fbpx

Making Gains on Pain

Just off Red Road in South Miami, people who suffer from any number of ailments—from aches and pains to more-serious conditions like brain injuries and kidney disease—use their own bodies to treat themselve

It happens inside the American Stem Cell Research Center, which celebrated the opening of a 3,500-square-foot regenerative medicine clinic in South Miami in 2017. There, patients use their own stem cells to alleviate—and sometimes eliminate—autoimmune, orthopedic, degenerative and even neurological conditions. 

“Your body uses stem cells all day to keep you alive,” says Michelle Parlo, the center’s director of clinical operations. “You can’t live an hour without functioning stem cells. What we do is take them from one place in the body and put them directly where we want them to be working—like the hip, elbow or foot.”

Regenerative medicine is more than just harvesting healthy cells and transplanting them to inflamed areas; it also incorporates intravenous nutrition, diet counseling and blood samples. Through a blend of treatments, patients often are able to improve their quality of life and conquer chronic pain.

“Wherever you have inflammation, your body calls for help,” Parlo says. “Stem cells work on what’s most critical to keep you alive. If you didn’t get enough sleep or you drank too much, that’s what they’ll be used for. Priority for healing chronic pain, like an old knee injury, gets moved to the back compared to what needs to be healed right away for survival.”

Think of it as cleaning out a cluttered closet, Parlo says. “There’s never enough time. Maybe if you had all the resources and some more time, those chronic issues would heal,” she says. “As children, there’s not much to fix. But as you get older, everything takes more time and effort.”

Parlo, who has worked in the field for more than four years, says the results can be life-changing. She says patients have begun walking after using wheelchairs, and multiple sclerosis patients have found new strength. One patient who had been struck by lightning, she says, regained some of his vision after repeated treatments.

All new patients receive a screening before their first treatment, in which the center’s medical staff determines which therapies are best-suited for an individual. Once treatment begins, some patients experience side effects that include low-grade fever, lightheadedness and dizziness, Parlo says. Most treatments last for less than five minutes.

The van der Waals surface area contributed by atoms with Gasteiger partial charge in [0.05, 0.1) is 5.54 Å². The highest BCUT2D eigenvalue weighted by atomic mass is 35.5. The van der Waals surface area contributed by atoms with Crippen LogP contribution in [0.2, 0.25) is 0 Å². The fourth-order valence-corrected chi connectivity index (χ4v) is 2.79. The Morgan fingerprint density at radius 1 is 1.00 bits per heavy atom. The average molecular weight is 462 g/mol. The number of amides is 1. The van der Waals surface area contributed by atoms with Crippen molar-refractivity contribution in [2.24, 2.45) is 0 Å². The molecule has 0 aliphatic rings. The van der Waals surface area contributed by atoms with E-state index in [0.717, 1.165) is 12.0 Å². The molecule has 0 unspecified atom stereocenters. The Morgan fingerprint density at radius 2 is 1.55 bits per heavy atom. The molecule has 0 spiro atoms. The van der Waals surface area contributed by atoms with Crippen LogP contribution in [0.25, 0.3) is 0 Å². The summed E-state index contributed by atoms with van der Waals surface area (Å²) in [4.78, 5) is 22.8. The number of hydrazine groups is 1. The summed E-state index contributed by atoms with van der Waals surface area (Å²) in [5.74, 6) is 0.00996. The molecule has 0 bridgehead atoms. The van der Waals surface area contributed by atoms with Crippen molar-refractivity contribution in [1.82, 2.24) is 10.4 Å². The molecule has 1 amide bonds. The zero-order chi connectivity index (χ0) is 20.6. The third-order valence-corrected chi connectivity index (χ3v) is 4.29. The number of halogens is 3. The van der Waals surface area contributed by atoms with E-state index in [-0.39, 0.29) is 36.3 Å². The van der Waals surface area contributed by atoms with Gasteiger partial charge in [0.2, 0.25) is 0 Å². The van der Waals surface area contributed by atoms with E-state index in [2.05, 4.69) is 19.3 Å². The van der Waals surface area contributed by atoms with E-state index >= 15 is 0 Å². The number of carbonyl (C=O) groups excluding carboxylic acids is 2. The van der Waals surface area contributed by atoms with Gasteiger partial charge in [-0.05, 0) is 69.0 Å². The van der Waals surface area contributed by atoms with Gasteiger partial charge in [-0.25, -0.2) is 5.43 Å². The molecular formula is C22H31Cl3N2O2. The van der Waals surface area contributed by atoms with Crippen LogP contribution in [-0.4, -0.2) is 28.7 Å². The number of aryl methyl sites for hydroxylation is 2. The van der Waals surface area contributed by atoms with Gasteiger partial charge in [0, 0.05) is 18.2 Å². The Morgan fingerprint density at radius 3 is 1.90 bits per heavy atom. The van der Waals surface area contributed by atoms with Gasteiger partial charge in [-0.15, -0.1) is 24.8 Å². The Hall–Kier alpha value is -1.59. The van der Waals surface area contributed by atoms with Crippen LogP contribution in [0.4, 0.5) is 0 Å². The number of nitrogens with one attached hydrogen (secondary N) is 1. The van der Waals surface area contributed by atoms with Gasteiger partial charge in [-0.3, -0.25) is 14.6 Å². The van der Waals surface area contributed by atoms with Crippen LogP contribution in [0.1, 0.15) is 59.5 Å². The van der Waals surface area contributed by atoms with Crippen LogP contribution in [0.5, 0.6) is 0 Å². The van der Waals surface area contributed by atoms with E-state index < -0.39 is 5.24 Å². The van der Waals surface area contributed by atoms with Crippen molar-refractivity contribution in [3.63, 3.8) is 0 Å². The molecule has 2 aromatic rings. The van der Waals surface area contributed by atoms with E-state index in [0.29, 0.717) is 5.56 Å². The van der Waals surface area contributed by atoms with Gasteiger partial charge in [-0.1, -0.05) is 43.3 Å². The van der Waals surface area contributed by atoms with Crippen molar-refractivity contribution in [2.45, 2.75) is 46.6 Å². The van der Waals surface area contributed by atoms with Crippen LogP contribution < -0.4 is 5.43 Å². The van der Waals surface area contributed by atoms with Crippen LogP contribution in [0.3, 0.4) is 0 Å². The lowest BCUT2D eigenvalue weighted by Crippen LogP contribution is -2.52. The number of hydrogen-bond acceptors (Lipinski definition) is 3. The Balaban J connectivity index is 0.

Treatments are not covered by insurance, however. Procedures average $6,000, but Parlo says the center offers payment and financing plans. “We will do whatever we can to help someone get treated,” she says.

The center, which also has offices in Dallas and Los Angeles, has treated thousands of patients since its 2001 opening, Parlo says. Last year, for example, retired professional basketball player John Salley sought treatment for ligament damage.

“Stem cell treatments have gotten a lot more mainstream,” she says. “There’s a lot more research out there that supports what we’re doing. All we’re doing is giving the body some extra help and resources to rehabilitate areas of pain.”

You May Also Like

Healthcare Investor Hosts Fundraising Event for Fort Lauderdale Mayor Dean Trantalis

The evening will feature a Frank Sinatra impersonator, networking and a chance to raffle prizes from Amaira Med Spa & Surgical.

Quality Ingredients Made Legendary

Angelo Elia creates a restaurant empire.

Editor’s Letter: Staking Out the Middle Ground

The political partisanship in Florida is pretty stark these days. However, the career of John P. “Jack” Seiler is a reminder that wasn’t always the case. Seiler, who is featured on this month’s cover, served a key role as a fiscally conservative Democrat during his time in the Florida statehouse. Some people thought he was

Kevin Gale
Hit the Road? Not This Jack

Seiler has had a long and distinguished public service career serving South Florida.

Other Posts

Justin Weinstein Is on a Mission To Change the Attorney-Client Dynamic

A new brand movement – “The Law of We” – aims to foster proactive relationships between attorneys and their clients.

Editor’s Letter: Saluting a Good Friend

We will honor Kevin Kaminski’s legacy in all that we do.

Living Through Giving: Victoria Martoccia

South Florida philanthropists share insights into their charitable work and the life lessons that have influenced their endeavors.

Living Through Giving: Heidi Alzate Kaufman

Discover philanthropic pursuits of South Florida benefactors and their life lessons that shaped their charitable actions.